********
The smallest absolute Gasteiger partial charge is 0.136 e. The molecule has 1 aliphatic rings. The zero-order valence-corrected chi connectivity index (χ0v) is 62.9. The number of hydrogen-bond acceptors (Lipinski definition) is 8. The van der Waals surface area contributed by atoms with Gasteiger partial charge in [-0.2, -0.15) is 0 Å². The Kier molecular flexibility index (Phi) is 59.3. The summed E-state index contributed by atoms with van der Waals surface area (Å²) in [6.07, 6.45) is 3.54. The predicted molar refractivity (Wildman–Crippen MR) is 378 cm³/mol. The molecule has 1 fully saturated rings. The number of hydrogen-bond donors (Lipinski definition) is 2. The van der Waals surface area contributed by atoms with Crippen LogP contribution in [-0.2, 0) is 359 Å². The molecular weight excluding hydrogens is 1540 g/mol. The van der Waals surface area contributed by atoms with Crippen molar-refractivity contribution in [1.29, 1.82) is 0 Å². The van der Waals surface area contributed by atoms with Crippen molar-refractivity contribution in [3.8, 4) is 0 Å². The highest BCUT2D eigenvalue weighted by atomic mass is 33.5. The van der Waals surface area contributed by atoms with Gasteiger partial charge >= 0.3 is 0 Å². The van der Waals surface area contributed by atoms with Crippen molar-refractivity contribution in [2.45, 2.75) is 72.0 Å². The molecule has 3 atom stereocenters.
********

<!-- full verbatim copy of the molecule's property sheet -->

The smallest absolute Gasteiger partial charge is 0.136 e. The molecule has 1 aliphatic rings. The zero-order valence-corrected chi connectivity index (χ0v) is 62.9. The number of hydrogen-bond acceptors (Lipinski definition) is 8. The van der Waals surface area contributed by atoms with Gasteiger partial charge in [-0.2, -0.15) is 0 Å². The Kier molecular flexibility index (Phi) is 59.3. The summed E-state index contributed by atoms with van der Waals surface area (Å²) in [6.07, 6.45) is 3.54. The predicted molar refractivity (Wildman–Crippen MR) is 378 cm³/mol. The molecule has 1 fully saturated rings. The number of hydrogen-bond donors (Lipinski definition) is 2. The van der Waals surface area contributed by atoms with Crippen LogP contribution in [-0.2, 0) is 359 Å². The molecular weight excluding hydrogens is 1540 g/mol. The van der Waals surface area contributed by atoms with Crippen molar-refractivity contribution in [1.29, 1.82) is 0 Å². The van der Waals surface area contributed by atoms with Crippen molar-refractivity contribution in [3.8, 4) is 0 Å². The highest BCUT2D eigenvalue weighted by atomic mass is 33.5. The van der Waals surface area contributed by atoms with Gasteiger partial charge >= 0.3 is 0 Å². The van der Waals surface area contributed by atoms with Crippen molar-refractivity contribution in [2.45, 2.75) is 72.0 Å². The molecule has 3 atom stereocenters.